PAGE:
As the realms of design and manufacturing converge and the designer increasingly takes on the role of both inventor and maker, the traditional production process is subject to change.
The Gallery at Plymouth College of Art will host international artist Noam Toran’s solo exhibition The Jungle, the first in a series of immersive works drawing from the traditions of political theatre and performing arts from the first half of the 20th century.
For the second part of The Gallery at Plymouth College of Art’s South West Showcase, artist Stuart Robinson has created ‘Promontory’, an exhibition of sculptural installations utilising ideas and themes including signage, props, scale and model-making. Continue reading Plymouth inspires Stuart Robinson’s new exhibition – ‘Promontory’
As part of The Gallery at Plymouth College of Art’s South West Showcase, artist Oliver Sutherland is presenting ‘And Then…’, a solo exhibition of moving image artworks situated within real-time simulations. The exhibition, which explores possibilities for agency in digital production and the anxieties that spawn from submerging a body within technology, runs until Wednesday 15 February.
As part of The Gallery at Plymouth College of Art’s South West Showcase, artist Oliver Sutherland will present a solo exhibition of moving image artworks situated within real-time simulations, opening with a free public launch from 5pm until 7pm on Wednesday 11 January 2017. Booking is not required and the free launch is open to all.
Following the overwhelming popularity of this year’s Graduate Shows, The Gallery at Plymouth College of Art has selected some of the most exciting graduating students from across the college to create B.O.S.S, the Best Of Summer Show exhibition. B.O.S.S. collects works that demonstrate excellence, innovation and the ambitions of their creators, and is free and open to members of the public until Wednesday 24 August 2016.
Opening the Sculpture season in The Gallery at Plymouth College of Art, good things come… is a new exhibition curated by Liverpool-based artist and curator Kevin Hunt, in collaboration with The Gallery’s exhibitions manager, Hannah Jones. Bringing together over 35 sculptural works by 17 artists, the exhibition tackles the themes of time and scale implied by the dual readings of the titular phrase.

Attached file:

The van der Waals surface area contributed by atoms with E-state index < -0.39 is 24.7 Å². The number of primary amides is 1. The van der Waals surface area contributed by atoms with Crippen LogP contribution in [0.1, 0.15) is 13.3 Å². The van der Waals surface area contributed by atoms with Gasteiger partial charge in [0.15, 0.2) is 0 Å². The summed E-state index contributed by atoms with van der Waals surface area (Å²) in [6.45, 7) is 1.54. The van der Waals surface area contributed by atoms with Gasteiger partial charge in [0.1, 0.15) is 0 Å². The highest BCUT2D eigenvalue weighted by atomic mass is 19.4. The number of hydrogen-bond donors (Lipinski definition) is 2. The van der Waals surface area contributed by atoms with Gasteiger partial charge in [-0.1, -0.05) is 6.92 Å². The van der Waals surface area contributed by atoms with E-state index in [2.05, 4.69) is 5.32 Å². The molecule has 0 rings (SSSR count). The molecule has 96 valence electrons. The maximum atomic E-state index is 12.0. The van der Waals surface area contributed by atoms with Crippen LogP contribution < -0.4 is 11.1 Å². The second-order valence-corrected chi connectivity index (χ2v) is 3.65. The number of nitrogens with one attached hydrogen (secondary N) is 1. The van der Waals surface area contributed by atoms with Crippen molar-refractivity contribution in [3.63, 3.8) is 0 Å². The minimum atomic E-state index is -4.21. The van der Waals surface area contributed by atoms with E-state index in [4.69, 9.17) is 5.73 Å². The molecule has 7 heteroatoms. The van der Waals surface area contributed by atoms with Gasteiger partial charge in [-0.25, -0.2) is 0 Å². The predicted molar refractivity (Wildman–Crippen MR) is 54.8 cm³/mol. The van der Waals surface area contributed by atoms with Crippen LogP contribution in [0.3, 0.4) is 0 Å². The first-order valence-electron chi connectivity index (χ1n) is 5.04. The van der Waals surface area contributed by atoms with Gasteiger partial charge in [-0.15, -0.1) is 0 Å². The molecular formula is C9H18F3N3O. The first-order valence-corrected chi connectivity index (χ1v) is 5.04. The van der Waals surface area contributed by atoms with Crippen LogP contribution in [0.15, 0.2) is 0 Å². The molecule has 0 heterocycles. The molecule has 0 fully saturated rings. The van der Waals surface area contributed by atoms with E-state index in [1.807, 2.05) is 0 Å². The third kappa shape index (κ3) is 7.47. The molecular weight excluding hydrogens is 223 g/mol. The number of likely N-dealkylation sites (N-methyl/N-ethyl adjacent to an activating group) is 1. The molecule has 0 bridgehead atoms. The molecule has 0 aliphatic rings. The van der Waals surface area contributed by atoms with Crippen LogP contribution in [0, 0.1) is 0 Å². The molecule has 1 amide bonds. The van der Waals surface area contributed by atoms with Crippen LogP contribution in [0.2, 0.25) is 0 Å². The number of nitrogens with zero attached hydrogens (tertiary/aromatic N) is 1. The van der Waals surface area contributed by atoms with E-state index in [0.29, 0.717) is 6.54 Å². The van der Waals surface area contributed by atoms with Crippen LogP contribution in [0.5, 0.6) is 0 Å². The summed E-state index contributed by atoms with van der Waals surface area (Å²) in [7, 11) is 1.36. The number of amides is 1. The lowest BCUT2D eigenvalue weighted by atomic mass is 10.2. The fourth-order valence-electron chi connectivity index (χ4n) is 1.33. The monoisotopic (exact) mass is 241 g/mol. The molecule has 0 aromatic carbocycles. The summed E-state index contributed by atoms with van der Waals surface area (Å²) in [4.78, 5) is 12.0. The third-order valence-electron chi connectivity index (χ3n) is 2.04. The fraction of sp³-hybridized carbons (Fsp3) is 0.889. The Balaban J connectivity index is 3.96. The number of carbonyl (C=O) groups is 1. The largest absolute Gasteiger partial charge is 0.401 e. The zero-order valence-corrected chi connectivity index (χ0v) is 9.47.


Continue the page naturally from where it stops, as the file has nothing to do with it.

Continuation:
Timorous Beasties, the acclaimed Glasgow and London-based design studio noted for their surreal and provocative textiles and wallpapers, have created an innovative new exhibition as part of the Textile Design season in The Gallery at Plymouth College of Art. It is the first time that Alistair McAuley and Paul Simmons, better known as Timorous Beasties, have exhibited in the South West and the exhibition will be open until Saturday 16 April 2016.
Acclaimed London-based textiles artist Emma Neuberg’s work is the subject of a vibrant new solo exhibition created for The Gallery at Plymouth College of Art, a first for the city. The free public exhibition, which kicks off The Gallery’s Textile Design Season, focuses on the role of geometric form, abstraction and pattern and the perceptual and spatial effects of these on fabric, paper and screen.
Emma is a British artist who trained in Printed Textiles at the Royal College of Art, gaining a studio-based PhD in the subject in 2000. Her work explores the language of fine art, textiles and the sequencing of these in digital media.
She is based at Textiles Hub London, which supports traditional textiles making and Makerversity, the “factory-upon-Thames” in Somerset House, where digital technologies are at the forefront of future materials processing, printing and image-making.
The focus of Neuberg’s work is colour, light and resonance dynamics and how these vibrate and interrelate on the two-dimensional surface. Materials are stitched, painted, drawn, printed, stretched and virtual. Each piece informs the next in a continuous cycle of development, progression and meaning.
The combination of new technologies with modernist traditions and intergenerational narratives creates a depth of sonority and story in Neuberg’s work that makes it an exciting and significant chapter in the development of western European traditions and the overlap between fine art and textiles.
The public exhibition runs from Saturday 9 January until Saturday 20 February 2016, (Monday-Friday 9am-5pm, Saturday 10am-1pm, closed Sunday).
Neuberg will also give a free public talk in The Studio Theatre at Plymouth College of Art on Wednesday 27 January from 5:30pm until 6:30pm, where she will give an overview of her practice and the work created for the show. Sharing tips with BA (Hons) Textile Practices and BA (Hons) Printed Textile Design and Surface Pattern and BA (Hons) Fashion students at Plymouth College of Art particularly, Neuberg plans to demystify the design processes behind her art, which commonly bridges fine art and printed textiles.
Speaking of the genesis of her exhibition, Emma said: “Textiles in the UK are usually either presented in a very commercial context, or else as a niche craft.